[2] Beware, servlets are placed in a servlets (plural) directory but are invoked with a servlet(singular) tag. If you think about it, this makes a certain amount of sense, as servlets go in the servlets directory while a single servlet is referenced with the servlet tag.

figure

Figure 2-3. The Hello World servlet

If the servlet were part of a package, it would need to be placed in server_root/servlets/package/name and referred to with the URL http://server:8080/servlet/package.name.HelloWorld.

An alternate way to refer to a servlet is by its registered name. This does not have to be the same as its class name, although it can be. With the Java Web Server, you register servlets via the JavaServer Administration Tool, an administration applet that manages the server, usually available at http://server:9090/. Choose to manage the Web Service, go to the Servlets section, and then Add a new servlet. Here you can specify the name of the new servlet and the class associated with that name (on some servers the class can be an HTTP URL from which the servlet class file will be automatically loaded). If we choose the name "hi" for our HelloWorld servlet, we can then access it at the URL http://server:8080/servlet/hi. You may wonder why anyone would bother adding a servlet to her server. The short answer appropriate for Chapter 2, "HTTP Servlet Basics" is that it allows the server to remember things about the servlet and give it special treatment.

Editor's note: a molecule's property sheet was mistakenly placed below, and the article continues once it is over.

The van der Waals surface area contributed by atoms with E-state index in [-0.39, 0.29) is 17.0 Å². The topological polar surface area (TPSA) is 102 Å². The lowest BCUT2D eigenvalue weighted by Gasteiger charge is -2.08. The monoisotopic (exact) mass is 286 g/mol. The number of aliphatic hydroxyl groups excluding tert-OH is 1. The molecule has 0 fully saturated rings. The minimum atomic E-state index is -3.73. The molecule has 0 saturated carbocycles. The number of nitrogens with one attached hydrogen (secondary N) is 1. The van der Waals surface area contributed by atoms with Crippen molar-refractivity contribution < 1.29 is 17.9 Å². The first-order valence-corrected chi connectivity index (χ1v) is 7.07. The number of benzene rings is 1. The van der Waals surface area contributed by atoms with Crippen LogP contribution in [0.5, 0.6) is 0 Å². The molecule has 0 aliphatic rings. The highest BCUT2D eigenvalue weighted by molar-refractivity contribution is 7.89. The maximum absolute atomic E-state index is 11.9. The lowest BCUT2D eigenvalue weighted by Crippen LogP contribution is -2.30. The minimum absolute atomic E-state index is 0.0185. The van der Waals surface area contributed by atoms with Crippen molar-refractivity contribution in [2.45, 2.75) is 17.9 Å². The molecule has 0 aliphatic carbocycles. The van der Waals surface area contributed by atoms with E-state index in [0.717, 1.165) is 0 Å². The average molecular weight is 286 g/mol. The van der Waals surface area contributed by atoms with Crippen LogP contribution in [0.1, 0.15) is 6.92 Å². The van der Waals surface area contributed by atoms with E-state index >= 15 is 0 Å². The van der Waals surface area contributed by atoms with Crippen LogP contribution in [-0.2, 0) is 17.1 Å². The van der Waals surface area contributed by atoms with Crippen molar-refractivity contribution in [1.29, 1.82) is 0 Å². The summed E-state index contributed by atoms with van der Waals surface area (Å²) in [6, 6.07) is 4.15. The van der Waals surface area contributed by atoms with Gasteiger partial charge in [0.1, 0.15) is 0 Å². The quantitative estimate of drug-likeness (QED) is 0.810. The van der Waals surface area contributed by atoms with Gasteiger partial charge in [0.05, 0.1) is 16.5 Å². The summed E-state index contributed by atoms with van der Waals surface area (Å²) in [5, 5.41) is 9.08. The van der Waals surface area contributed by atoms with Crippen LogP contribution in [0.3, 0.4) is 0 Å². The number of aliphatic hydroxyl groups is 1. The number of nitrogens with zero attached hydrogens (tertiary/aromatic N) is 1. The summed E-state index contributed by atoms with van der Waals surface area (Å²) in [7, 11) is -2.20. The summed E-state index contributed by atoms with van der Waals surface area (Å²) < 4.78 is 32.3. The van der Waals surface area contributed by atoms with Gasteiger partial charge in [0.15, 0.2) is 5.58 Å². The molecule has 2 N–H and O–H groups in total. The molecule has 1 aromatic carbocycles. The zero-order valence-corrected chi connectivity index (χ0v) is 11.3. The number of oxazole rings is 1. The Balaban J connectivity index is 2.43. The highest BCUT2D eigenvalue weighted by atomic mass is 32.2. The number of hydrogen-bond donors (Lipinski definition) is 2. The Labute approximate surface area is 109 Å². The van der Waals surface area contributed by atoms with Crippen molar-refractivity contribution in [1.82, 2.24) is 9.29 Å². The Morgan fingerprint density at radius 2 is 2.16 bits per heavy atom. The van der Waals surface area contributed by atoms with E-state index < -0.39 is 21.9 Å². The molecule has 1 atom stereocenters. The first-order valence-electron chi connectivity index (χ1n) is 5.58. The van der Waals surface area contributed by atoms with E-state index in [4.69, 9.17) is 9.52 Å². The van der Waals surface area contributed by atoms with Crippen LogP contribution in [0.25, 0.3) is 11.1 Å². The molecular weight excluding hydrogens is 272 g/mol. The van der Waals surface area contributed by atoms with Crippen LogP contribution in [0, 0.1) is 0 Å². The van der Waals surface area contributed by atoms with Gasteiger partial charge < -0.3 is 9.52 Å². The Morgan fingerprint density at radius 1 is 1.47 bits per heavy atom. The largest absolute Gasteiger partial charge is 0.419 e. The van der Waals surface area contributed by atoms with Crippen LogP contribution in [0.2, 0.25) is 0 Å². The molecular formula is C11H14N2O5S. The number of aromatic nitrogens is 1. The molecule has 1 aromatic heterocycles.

A third way to access a servlet is through a servlet alias. The URL of a servlet alias looks like any other URL. The only difference is that the server has been told that the URL should be handled by a particular servlet. For example, we can choose to have http://server:8080/hello.html invoke the HelloWorld servlet. Using aliases in this way can help hide a site's use of servlets; it lets a servlet seamlessly replace an existing page at any given URL. To create a servlet alias, choose to manage the Web Service, go to the Setup section, choose Servlet Aliases, and then Add the alias.

2.3.3. Handling Form Data

The "Hello World" servlet is not very exciting, so let's try something slightly more ambitious. This time we'll create a servlet that greets the user by name. It's not hard. First, we need an HTML form that asks the user for his or her name. The following page should suffice: